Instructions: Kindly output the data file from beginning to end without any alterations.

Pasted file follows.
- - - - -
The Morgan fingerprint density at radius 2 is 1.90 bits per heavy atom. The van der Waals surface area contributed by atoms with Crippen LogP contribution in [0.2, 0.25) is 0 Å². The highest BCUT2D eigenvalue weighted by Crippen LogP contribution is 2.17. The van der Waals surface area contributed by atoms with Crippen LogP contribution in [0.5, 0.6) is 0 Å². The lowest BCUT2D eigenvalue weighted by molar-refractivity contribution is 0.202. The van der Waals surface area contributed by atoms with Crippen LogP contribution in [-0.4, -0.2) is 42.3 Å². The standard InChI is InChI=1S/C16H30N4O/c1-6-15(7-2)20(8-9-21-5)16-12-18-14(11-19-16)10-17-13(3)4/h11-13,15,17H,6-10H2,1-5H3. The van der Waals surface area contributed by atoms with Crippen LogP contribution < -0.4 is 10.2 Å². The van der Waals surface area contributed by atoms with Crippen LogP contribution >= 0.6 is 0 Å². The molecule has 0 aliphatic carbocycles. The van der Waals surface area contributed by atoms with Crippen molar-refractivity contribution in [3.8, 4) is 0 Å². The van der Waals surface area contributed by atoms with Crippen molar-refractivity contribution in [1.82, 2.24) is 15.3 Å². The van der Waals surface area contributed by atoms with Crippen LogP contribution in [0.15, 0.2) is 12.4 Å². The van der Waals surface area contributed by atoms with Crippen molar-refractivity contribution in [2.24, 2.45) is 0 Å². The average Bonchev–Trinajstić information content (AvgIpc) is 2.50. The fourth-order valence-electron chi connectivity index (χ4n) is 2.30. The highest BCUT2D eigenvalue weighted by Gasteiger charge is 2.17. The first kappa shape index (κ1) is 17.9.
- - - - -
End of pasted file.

The Morgan fingerprint density at radius 2 is 1.90 bits per heavy atom. The van der Waals surface area contributed by atoms with Crippen LogP contribution in [0.2, 0.25) is 0 Å². The highest BCUT2D eigenvalue weighted by Crippen LogP contribution is 2.17. The van der Waals surface area contributed by atoms with Crippen LogP contribution in [0.5, 0.6) is 0 Å². The lowest BCUT2D eigenvalue weighted by molar-refractivity contribution is 0.202. The van der Waals surface area contributed by atoms with Crippen LogP contribution in [-0.4, -0.2) is 42.3 Å². The standard InChI is InChI=1S/C16H30N4O/c1-6-15(7-2)20(8-9-21-5)16-12-18-14(11-19-16)10-17-13(3)4/h11-13,15,17H,6-10H2,1-5H3. The van der Waals surface area contributed by atoms with Crippen LogP contribution < -0.4 is 10.2 Å². The van der Waals surface area contributed by atoms with Crippen LogP contribution >= 0.6 is 0 Å². The molecule has 0 aliphatic carbocycles. The van der Waals surface area contributed by atoms with Crippen molar-refractivity contribution in [3.8, 4) is 0 Å². The van der Waals surface area contributed by atoms with Crippen molar-refractivity contribution in [1.82, 2.24) is 15.3 Å². The van der Waals surface area contributed by atoms with Crippen LogP contribution in [0.15, 0.2) is 12.4 Å². The van der Waals surface area contributed by atoms with Crippen molar-refractivity contribution in [2.24, 2.45) is 0 Å². The average Bonchev–Trinajstić information content (AvgIpc) is 2.50. The fourth-order valence-electron chi connectivity index (χ4n) is 2.30. The highest BCUT2D eigenvalue weighted by Gasteiger charge is 2.17. The first kappa shape index (κ1) is 17.9.